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What are Bayesian networks?

Abdul Mateen

“A Bayesian network signifies the causal probabilistic connection among a set of random variables, their conditional dependencies, and it provides a compact representation of a joint probability distribution.” (Murphy, 1998).


A Bayesian network consists of two essential parts: a directed acyclic graph and a set of conditional probability distributions.

  • The directed acyclic graph is a collection of random variables outlined by nodes.
  • A conditional probability distribution is set for each node in the graph. Specifically, the conditional probability distribution of a node (random variable) is restricted for every possible outcome of the preceding causal node(s).

Bayesian networks formulate on the same intuition as the Naïve Bayes classifier, but in contradiction to Naïve Bayes, Bayesian networks are not limited to only representing independent features. Bayesian networks enable us to add as many dependencies that seem consistent.


For clarification, consider the following example.

Assume we try to turn on our computer, but the computer does not start (observation/evidence). We want to understand which of the viable causes of computer failure is more likely. This simplified illustration only assumes two possible causes of this misfortune: electricity failure and computer malfunction.

Directed Acyclic Graph

The two causes in this example are considered independent because there is no edge between them, but this assumption is not generally necessary. Unless there is a cycle in the graph, Bayesian networks can capture as many causal relations as is essential to credibly describe the real-life situation.

The aim is to estimate the posterior conditional probability distribution of viable unobserved causes given the empirical evidence, i.e., P [Cause | Evidence].

The entire idea of Bayesian networks is formed on the Bayes theorem, which helps us to signify the conditional probability distribution of cause, provided the experimental evidence using the converse conditional probability of observing evidence given the reason:

P(CauseEvidence)=P(EvidenceCause).P(Cause)P(Evidence)P (Cause | Evidence) = P (Evidence | Cause) . \frac{P (Cause)}{P (Evidence)}

Given a node’s parents, any node in a Bayesian network is conditionally independent of all nondescendants. Therefore, the joint probability distribution of all random variables in the graph factorizes into a sequence of conditional probability distributions of random variables given their parents.


Here’s the practical implementation of Bayesian networks.

First, let’s look at how to initialize a Bayesian network by quickly implementing the Monty Hall Problem. The Monty Hall problem arose from the game show Let’s Make a Deal, where a guest had to pick which one of three doors had a reward behind it. The twist was that after the guest chose, the host (originally Monty Hall) would then open one of the doors the guest did not pick and ask if the guest wanted to switch which door they had chosen.

To create the Bayesian network in pomegranate, we first design the distributions that live in each node in the graph. For a discrete Bayesian network, we use Discrete Distribution objects for the root nodes and Conditional Probability Table objects for the inner and leaf nodes. The columns in a Conditional Probability Table correspond to the order in which the parents (the second argument) are specified. The last column is the value the Conditional Probability Table takes itself. In the case below, the first column corresponds to the value guest takes, then the value prize takes, and then the matter that monty takes. B, C, and A refer to the probability that Monty reveals door A, given that the guest has chosen door B, and that the prize is actually behind door C, or P(Monty=A|Guest=B, Prize=C).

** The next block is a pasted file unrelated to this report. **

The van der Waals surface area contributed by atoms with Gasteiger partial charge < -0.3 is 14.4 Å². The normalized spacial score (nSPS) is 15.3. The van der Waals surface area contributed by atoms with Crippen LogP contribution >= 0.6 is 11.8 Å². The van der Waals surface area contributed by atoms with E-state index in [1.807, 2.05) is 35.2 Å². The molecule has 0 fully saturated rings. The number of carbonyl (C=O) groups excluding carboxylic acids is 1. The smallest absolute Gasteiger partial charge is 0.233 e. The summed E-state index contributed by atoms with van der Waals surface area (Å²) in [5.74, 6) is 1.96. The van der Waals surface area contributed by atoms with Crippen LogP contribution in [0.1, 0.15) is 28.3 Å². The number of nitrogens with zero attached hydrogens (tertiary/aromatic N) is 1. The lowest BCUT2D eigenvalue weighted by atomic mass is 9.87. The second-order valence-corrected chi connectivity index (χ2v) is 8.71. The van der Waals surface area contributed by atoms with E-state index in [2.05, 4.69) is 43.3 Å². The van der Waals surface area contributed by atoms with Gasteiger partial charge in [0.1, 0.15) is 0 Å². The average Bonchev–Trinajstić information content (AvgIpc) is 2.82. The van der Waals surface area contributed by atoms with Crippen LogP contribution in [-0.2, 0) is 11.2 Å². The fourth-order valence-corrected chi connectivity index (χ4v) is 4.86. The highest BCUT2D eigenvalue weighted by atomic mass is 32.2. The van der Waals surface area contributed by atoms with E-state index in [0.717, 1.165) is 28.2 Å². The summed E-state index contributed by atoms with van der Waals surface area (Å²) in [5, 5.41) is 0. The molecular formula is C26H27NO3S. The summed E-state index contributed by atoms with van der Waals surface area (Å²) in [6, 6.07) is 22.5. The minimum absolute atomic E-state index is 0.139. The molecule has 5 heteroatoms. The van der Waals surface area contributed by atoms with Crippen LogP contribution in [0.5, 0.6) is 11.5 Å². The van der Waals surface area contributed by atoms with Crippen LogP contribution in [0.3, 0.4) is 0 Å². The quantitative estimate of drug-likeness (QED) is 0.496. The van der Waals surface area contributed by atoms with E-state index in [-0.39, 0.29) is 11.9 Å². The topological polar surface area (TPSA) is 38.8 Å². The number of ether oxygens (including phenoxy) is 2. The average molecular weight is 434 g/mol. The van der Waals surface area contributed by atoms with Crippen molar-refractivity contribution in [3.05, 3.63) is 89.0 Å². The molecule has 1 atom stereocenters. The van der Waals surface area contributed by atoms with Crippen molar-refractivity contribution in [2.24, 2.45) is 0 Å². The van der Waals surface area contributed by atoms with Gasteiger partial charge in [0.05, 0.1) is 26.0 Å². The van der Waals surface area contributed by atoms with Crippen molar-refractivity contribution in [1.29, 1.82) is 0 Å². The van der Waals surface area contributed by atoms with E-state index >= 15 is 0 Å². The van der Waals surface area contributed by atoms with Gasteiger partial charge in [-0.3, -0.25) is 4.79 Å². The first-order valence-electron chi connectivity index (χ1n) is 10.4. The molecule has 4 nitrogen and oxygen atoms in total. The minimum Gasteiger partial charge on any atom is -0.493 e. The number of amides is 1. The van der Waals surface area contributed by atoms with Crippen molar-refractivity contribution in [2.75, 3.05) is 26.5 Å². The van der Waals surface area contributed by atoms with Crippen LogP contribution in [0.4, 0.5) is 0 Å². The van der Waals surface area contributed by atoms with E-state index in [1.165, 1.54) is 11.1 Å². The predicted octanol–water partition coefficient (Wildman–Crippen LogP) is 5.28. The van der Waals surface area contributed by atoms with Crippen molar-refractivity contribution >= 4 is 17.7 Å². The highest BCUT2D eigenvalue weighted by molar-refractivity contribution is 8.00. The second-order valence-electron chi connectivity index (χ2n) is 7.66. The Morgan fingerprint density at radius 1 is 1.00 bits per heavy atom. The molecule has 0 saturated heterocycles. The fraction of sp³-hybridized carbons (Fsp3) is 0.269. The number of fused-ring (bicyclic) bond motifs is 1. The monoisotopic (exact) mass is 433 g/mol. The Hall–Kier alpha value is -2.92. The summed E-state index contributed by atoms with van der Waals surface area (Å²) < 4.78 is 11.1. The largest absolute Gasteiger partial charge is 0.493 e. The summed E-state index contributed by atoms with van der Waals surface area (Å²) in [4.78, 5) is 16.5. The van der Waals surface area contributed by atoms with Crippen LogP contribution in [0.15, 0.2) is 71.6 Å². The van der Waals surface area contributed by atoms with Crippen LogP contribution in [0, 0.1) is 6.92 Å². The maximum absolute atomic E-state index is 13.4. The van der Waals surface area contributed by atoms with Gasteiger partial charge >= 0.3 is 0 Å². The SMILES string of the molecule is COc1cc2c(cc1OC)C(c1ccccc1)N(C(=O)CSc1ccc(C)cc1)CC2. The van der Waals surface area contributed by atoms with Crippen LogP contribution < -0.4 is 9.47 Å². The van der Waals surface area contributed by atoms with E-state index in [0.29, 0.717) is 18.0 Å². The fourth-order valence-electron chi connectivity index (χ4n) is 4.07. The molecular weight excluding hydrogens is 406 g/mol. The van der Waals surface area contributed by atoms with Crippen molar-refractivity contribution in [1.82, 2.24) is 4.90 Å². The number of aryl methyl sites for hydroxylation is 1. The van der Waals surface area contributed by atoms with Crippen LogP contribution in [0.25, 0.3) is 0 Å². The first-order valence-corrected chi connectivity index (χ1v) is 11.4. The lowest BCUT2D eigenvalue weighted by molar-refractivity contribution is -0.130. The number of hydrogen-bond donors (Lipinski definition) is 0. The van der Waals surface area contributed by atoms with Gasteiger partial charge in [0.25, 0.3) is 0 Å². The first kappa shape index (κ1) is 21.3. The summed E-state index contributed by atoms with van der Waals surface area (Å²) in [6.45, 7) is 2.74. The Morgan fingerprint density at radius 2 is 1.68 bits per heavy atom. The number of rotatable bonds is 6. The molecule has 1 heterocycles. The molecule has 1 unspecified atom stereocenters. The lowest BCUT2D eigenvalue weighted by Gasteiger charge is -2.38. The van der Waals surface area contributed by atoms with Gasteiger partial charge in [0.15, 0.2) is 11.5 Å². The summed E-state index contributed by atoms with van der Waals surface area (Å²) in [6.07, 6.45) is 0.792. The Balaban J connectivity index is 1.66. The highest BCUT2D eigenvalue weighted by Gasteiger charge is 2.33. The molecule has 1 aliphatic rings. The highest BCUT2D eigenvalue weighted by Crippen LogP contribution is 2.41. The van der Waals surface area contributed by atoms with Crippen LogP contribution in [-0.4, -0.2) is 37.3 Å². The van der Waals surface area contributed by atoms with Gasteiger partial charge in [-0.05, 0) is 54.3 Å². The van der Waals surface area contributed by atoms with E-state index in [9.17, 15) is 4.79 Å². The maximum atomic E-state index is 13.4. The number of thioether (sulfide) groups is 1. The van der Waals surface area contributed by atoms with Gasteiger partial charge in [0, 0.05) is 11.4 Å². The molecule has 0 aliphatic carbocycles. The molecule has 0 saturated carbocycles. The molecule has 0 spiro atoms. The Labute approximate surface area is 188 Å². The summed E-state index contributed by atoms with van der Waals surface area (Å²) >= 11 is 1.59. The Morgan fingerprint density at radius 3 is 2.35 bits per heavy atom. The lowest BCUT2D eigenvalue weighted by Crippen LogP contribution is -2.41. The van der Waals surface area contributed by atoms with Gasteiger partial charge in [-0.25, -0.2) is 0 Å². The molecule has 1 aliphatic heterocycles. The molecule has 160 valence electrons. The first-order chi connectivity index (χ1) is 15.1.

from pomegranate import *
# The guests initial door selection is completely random
guest = DiscreteDistribution({'A': 1./3, 'B': 1./3, 'C': 1./3})

# The door the prize is behind is also completely random
prize = DiscreteDistribution({'A': 1./3, 'B': 1./3, 'C': 1./3})

# Monty is dependent on both the guest and the prize.
monty = ConditionalProbabilityTable([
    ['A', 'A', 'A', 0.0],['A', 'A', 'B', 0.5],
    ['A', 'A', 'C', 0.5],['A', 'B', 'A', 0.0],
    ['A', 'B', 'B', 0.0],['A', 'B', 'C', 1.0],
    ['A', 'C', 'A', 0.0],['A', 'C', 'B', 1.0],
    ['A', 'C', 'C', 0.0],['B', 'A', 'A', 0.0],
    ['B', 'A', 'B', 0.0],['B', 'A', 'C', 1.0],
    ['B', 'B', 'A', 0.5],['B', 'B', 'B', 0.0],
    ['B', 'B', 'C', 0.5],['C', 'B', 'A', 1.0],
    ['C', 'B', 'B', 0.0],['C', 'B', 'C', 0.0],
    ['C', 'C', 'A', 0.5],['C', 'C', 'B', 0.5],
    ['C', 'C', 'C', 0.0],['B', 'C', 'A', 1.0],
    ['B', 'C', 'B', 0.0],['B', 'C', 'C', 0.0],
    ['C', 'A', 'A', 0.0],['C', 'A', 'B', 1.0],
    ['C', 'A', 'C', 0.0],],[guest, prize])

# State objects hold both the distribution, and a high level name.
s1 = Node(guest, name="guest")
s2 = Node(prize, name="prize")
s3 = Node(monty, name="monty")

# Create the Bayesian network object with a useful name
model = BayesianNetwork("Monty Hall Problem")

# Add the three states to the network 
model.add_states(s1, s2, s3)

# Add edges which represent conditional dependencies, where the second node is 
# conditionally dependent on the first node (Monty is dependent on both guest and prize)
model.add_edge(s1, s3)
model.add_edge(s2, s3)
# Finding the probalibities
# Probability for Valid Case
print("The Probability if User said door A, then Monty opened door B, but the car was behind door C : ",model.probability([['A', 'B', 'C']]))
# Probability for Invalid Case
print("The Probability if User said door A, then Monty opened door B, but the car was behind door B : ",model.probability([['A', 'B', 'B']]))


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Abdul Mateen
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